Cory Finley’s directorial debut, Thoroughbreds, is a wickedly dark and humorous drama-thriller that I’ll be sure to watch again and again. Snappy writing, fabulous settings, and two pitch perfect leads take Finley’s already great direction to a level that cements Thoroughbreds as one of the best pieces in the genre since American Psycho.
Lily (Anya Taylor-Joy) and Amanda (Olivia Cooke) are teenage friends who live in an upper-class neighborhood, but both have serious baggage. Lily hates her new, cold, stepfather Mark (Paul Sparks), and learns that he is sending her to a boarding school for kids with behavioral issues. Amanda, who’s recently accepted that she feels nothing emotion-wise, suggests that she and Lily find a way to kill Mark. Working towards their goal eventually leads them to Tim (Anton Yelchin), a lowly drug dealer with delusions of grandeur, and a finale that left me completely stunned.
Out of the main cast, Olivia Cooke is far and away the greatest. Cooke dominates every scene she’s in, which is the majority of the film, with an emotionless expression and careless demeanor that goes back and forth between depressing and comical to watch. Seeing the effect of Amanda’s matter of fact attitude on the people around her (especially those in the one percent world, with its strong focus on etiquette and social tact) is constantly entertaining.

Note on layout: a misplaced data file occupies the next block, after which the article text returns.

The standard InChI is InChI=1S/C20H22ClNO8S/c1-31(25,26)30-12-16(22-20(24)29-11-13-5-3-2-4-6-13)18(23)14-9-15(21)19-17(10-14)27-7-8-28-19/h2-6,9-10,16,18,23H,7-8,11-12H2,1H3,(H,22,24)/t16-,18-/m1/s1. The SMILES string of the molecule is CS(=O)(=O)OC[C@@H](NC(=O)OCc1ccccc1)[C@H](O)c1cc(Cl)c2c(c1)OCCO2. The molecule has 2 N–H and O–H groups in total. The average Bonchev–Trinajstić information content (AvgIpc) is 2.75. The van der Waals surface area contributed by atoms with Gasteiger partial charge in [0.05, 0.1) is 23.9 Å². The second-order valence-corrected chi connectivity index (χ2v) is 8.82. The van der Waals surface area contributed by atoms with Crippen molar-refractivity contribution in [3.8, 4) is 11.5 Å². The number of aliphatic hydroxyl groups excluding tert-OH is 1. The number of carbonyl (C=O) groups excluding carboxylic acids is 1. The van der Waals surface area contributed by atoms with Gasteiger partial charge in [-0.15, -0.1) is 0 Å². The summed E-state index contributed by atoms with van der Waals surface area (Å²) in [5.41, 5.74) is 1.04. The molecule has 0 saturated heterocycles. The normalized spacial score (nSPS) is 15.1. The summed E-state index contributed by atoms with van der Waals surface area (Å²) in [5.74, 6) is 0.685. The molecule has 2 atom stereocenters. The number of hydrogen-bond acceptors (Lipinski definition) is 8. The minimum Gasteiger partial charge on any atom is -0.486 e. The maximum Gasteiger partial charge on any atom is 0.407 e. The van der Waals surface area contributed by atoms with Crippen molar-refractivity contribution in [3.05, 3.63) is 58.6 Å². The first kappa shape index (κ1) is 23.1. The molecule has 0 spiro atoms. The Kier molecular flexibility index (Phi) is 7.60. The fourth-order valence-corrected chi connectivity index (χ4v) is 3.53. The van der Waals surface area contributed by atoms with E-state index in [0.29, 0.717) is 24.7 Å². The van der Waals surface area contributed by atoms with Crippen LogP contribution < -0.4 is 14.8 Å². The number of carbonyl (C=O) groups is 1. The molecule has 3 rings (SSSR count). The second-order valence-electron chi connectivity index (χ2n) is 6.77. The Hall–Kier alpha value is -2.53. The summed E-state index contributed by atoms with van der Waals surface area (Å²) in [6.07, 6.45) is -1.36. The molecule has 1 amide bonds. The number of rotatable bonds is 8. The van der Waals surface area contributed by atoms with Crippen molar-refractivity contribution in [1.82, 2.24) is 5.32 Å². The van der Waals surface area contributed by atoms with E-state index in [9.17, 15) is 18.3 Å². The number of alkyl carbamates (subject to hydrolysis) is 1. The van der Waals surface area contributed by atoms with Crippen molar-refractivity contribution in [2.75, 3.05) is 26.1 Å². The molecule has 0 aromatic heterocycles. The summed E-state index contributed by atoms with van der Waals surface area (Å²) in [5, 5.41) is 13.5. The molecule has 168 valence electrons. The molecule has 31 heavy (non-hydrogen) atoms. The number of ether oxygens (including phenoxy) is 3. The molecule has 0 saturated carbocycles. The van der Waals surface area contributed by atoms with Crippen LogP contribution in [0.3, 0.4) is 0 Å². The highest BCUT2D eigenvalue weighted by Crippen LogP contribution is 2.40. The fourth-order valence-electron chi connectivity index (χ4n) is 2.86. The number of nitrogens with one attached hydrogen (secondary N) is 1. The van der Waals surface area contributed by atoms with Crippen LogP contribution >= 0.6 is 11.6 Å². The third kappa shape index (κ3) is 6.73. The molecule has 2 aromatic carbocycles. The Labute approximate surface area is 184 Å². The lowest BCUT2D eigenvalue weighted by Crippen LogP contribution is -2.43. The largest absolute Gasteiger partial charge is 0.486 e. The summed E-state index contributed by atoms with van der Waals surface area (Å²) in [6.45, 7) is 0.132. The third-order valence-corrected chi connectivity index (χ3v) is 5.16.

Anya Taylor-Joy may not have been quite as spectacular as Cooke, but she was still bringing the best out of the writing and story as she usually does. Lily has the most growth and change as a character in Thoroughbreds, and Taylor-Joy selling it as well as she did is yet another reminder for me to see anything she’s in.
Paul Sparks and Anton Yelchin are also great in their roles as well, but they didn’t have the screen time to really stick with me as much as Cooke and Taylor-Joy. This doesn’t hurt Thoroughbreds as a whole though, since the film’s focus stays on its incredible leads almost the entire time. However, Yelchin does have one particular moment where he’s in awe of his surroundings that is downright hilarious.
Yelchin’s Tim wasn’t the only one enraptured by the set pieces though. The backdrop for most of Thoroughbred’s scenes were fantastic. Slow moving camera pans allow us to see the total extravagance Lily and Amanda live in. The huge offices, open backyards, and giant stone chess pieces kept me enthralled in the same way as Finley’s writing.
Overall, Thoroughbreds is an expertly crafted thriller with a strong dose of dark humor that I highly recommend. Two amazing leads, visually arresting backgrounds, and sharp writing all make it a strong contender for best in show (heh) in the drama-thriller genre.